Pubdate: Wed, 01 Apr 2015
Source: Georgia Straight, The (CN BC)
Copyright: 2015 The Georgia Straight
Author: Travis Lupick


Last week, Insite received its annual Controlled Drugs and Substances
Act exemption that the supervised-injection facility requires in order
to operate without breaking the law. Health Canada has granted the
exemption each March for more than a decade. But next year, that
process is expected to be a whole new challenge, said Gavin Wilson, a
spokesperson for Insite's operator, Vancouver Coastal Health (VCH).

In a phone interview with the Straight, Wilson explained that by that
time, Bill C-2, the Respect for Communities Act, will likely have
passed into law. Parliament approved the Conservative legislation on
March 23, and it is now making its way through the Senate.

Wilson noted that Bill C-2 would place more than 25 new requirements
on Insite and any facility seeking to offer supervised-injection
services in Canada. "This will make it very difficult for Insite to
receive another exemption," he said. "Now, we are fully committed to
do whatever is required."

Wilson took just one example: a requirement that applicants submit
police data for a facility's location. "That's about 12 years of crime
statistics for Insite and its surrounding area," he emphasized.
"Someone is going to have to pull all of that information together,
and that's just one of more than 25 different conditions."

A number of studies including a seminal 2011 paper published in the
prestigious Lancet medical journal describe how Insite has
significantly reduced overdose deaths in the area (a fatal overdose
has never occured at the facility), and also contributed to reductions
in drug-related crime as well as declines in risky behaviors such as
the sharing of needles.

In November 2014, the Straight reported Victoria mayor Dean Fortin was
in favour of bringing a supervised-injection facility to the
province's capital. And earlier in the year, VCH chief medical officer
Patricia Daly revealed plans to expand safe-consumption services and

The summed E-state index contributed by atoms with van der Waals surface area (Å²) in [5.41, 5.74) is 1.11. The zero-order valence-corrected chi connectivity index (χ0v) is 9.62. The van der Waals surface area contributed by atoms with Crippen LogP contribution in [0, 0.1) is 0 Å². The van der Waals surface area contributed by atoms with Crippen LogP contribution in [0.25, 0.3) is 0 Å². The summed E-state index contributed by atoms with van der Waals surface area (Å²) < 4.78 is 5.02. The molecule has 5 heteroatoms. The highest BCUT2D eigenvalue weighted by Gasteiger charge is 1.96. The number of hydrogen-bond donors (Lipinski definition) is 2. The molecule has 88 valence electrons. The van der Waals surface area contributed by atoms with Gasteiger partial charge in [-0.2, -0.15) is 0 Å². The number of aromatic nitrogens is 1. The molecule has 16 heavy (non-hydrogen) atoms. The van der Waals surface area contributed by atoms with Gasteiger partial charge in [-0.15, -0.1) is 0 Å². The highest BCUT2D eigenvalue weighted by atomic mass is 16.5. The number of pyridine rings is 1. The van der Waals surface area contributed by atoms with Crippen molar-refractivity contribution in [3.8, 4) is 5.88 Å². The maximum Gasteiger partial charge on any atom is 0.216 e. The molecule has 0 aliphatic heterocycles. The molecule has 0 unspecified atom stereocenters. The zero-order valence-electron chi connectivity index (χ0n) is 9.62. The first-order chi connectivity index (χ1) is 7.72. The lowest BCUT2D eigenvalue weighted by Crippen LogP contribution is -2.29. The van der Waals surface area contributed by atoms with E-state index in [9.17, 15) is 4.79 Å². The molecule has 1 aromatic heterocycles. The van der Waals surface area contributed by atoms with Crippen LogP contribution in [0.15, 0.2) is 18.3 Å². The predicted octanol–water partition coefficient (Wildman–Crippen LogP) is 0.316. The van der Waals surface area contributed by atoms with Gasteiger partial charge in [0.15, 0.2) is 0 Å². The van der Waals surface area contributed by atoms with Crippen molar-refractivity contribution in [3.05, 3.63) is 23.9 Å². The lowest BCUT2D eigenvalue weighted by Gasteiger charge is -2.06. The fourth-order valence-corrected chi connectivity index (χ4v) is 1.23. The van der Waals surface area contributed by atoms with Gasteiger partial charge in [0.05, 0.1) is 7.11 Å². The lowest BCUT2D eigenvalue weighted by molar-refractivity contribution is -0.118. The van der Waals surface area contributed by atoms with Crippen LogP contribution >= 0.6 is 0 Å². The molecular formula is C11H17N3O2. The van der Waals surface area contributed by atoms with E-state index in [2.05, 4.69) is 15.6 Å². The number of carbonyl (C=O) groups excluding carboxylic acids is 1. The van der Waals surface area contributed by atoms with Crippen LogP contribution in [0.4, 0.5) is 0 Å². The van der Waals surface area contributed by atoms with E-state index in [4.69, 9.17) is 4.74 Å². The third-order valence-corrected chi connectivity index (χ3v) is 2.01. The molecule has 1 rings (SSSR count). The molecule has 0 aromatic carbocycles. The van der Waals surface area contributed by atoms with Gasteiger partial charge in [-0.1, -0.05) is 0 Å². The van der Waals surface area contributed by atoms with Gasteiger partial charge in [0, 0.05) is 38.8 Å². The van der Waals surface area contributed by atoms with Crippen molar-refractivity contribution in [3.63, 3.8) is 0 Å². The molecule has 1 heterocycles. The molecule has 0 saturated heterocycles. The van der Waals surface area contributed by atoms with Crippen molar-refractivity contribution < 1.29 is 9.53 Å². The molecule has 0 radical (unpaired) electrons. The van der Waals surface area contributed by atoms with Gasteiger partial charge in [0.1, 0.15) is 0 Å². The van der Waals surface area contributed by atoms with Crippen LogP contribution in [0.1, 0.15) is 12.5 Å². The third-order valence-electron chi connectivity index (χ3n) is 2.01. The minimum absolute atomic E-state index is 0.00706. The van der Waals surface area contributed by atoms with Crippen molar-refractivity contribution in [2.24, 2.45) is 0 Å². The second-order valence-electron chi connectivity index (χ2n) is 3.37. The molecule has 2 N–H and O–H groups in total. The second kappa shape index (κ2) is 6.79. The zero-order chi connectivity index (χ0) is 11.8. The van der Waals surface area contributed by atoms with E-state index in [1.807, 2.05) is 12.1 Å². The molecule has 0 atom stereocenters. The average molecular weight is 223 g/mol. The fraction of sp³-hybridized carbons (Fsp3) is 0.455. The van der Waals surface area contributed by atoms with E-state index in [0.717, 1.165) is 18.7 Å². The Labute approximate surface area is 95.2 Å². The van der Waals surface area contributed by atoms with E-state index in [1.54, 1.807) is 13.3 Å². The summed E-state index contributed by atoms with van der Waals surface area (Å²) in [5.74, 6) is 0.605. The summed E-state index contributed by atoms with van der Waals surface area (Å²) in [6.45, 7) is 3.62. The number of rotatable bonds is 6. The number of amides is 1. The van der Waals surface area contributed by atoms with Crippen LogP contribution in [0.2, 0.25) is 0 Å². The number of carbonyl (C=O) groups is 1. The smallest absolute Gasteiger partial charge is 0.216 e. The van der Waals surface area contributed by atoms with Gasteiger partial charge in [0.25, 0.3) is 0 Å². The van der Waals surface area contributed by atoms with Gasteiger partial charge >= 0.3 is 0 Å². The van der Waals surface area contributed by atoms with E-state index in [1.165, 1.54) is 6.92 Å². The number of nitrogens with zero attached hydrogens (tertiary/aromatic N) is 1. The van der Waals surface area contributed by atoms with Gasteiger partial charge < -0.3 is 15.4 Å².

integrate the program into existing clinics throughout Vancouver (a
strategy more cost-effective than adding stand-alone facilities like
Insite, she noted). Wilson said Bill C-2 will, at the very least, slow
those efforts.

Adrienne Smith is a lawyer with Pivot Legal Society who testified on
Bill C-2 before a parliamentary committee last November. She told the
Straight the proposed legislation is inconsistent with a 2011 Supreme
Court of Canada decision that found a denial of the services Insite
offers was a violation of drug users' right to life, liberty, and
security of the person.

"On the face of it, we say the bill is unconstitutional," Smith

She noted parallels between Bill C-2 and Bill C-36, the Protection of
Communities and Exploited Persons Act, which the Conservatives voted
into law in October 2014. Bill C-36 outlaws the purchasing of sex.
Critics maintain that this provision violates the spirit of a 2013
Supreme Court of Canada decision that states that laws criminalizing
certain activities performed by sex workers endanger those
individuals' safety.

"This is not the first time we have seen the Supreme Court give really
clear guidance on what must happen," Smith said, "and then the
Conservatives try and legislate that out of existence."

Health Canada declined a request for an interview.

Libby Davies is the NDP MP who played a central role in bringing
Insite to the Vancouver East riding back in 2003. She described Bill
C-2 as another example of the Conservatives crafting health policy
based on ideology as opposed to science.

"It flies in the face of all evidence of what works," she said on the
phone from Ottawa. "It's based on the Conservative government's fear
and opposition to harm reduction."
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